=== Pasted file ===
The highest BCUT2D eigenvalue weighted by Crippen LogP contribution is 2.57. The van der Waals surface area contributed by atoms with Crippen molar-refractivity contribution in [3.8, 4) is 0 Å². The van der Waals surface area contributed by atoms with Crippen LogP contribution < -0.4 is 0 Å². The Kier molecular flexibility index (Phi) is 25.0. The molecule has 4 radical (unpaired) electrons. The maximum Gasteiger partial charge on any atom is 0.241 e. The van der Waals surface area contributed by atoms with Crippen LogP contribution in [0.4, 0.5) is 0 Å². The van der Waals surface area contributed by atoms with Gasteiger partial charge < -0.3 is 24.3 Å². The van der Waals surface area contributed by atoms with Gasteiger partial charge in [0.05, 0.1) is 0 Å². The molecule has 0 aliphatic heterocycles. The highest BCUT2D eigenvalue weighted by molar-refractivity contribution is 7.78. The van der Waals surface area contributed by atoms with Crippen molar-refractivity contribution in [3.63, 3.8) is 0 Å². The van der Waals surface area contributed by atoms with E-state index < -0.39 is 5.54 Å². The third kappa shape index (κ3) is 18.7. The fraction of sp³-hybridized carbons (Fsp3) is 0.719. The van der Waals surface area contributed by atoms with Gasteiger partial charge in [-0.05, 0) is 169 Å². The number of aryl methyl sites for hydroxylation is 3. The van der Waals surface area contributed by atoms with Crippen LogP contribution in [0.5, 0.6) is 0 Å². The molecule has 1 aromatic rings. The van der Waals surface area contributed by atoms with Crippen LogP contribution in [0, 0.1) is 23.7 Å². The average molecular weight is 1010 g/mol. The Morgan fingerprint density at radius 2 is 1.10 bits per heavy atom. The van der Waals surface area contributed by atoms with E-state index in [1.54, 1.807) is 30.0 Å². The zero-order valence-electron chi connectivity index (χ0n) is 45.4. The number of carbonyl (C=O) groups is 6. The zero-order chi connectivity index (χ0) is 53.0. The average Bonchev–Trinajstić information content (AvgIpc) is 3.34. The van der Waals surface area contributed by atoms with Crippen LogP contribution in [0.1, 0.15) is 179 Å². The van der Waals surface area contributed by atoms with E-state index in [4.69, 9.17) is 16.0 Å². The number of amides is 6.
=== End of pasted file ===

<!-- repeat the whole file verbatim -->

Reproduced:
The highest BCUT2D eigenvalue weighted by Crippen LogP contribution is 2.57. The van der Waals surface area contributed by atoms with Crippen molar-refractivity contribution in [3.8, 4) is 0 Å². The van der Waals surface area contributed by atoms with Crippen LogP contribution < -0.4 is 0 Å². The Kier molecular flexibility index (Phi) is 25.0. The molecule has 4 radical (unpaired) electrons. The maximum Gasteiger partial charge on any atom is 0.241 e. The van der Waals surface area contributed by atoms with Crippen LogP contribution in [0.4, 0.5) is 0 Å². The van der Waals surface area contributed by atoms with Gasteiger partial charge < -0.3 is 24.3 Å². The van der Waals surface area contributed by atoms with Gasteiger partial charge in [0.05, 0.1) is 0 Å². The molecule has 0 aliphatic heterocycles. The highest BCUT2D eigenvalue weighted by molar-refractivity contribution is 7.78. The van der Waals surface area contributed by atoms with Crippen molar-refractivity contribution in [3.63, 3.8) is 0 Å². The van der Waals surface area contributed by atoms with E-state index < -0.39 is 5.54 Å². The third kappa shape index (κ3) is 18.7. The fraction of sp³-hybridized carbons (Fsp3) is 0.719. The van der Waals surface area contributed by atoms with Gasteiger partial charge in [-0.05, 0) is 169 Å². The number of aryl methyl sites for hydroxylation is 3. The van der Waals surface area contributed by atoms with Crippen LogP contribution in [0.5, 0.6) is 0 Å². The molecule has 1 aromatic rings. The van der Waals surface area contributed by atoms with Crippen LogP contribution in [0, 0.1) is 23.7 Å². The average molecular weight is 1010 g/mol. The Morgan fingerprint density at radius 2 is 1.10 bits per heavy atom. The van der Waals surface area contributed by atoms with E-state index in [1.54, 1.807) is 30.0 Å². The zero-order valence-electron chi connectivity index (χ0n) is 45.4. The number of carbonyl (C=O) groups is 6. The zero-order chi connectivity index (χ0) is 53.0. The average Bonchev–Trinajstić information content (AvgIpc) is 3.34. The van der Waals surface area contributed by atoms with Crippen LogP contribution in [0.1, 0.15) is 179 Å². The van der Waals surface area contributed by atoms with E-state index in [4.69, 9.17) is 16.0 Å². The number of amides is 6.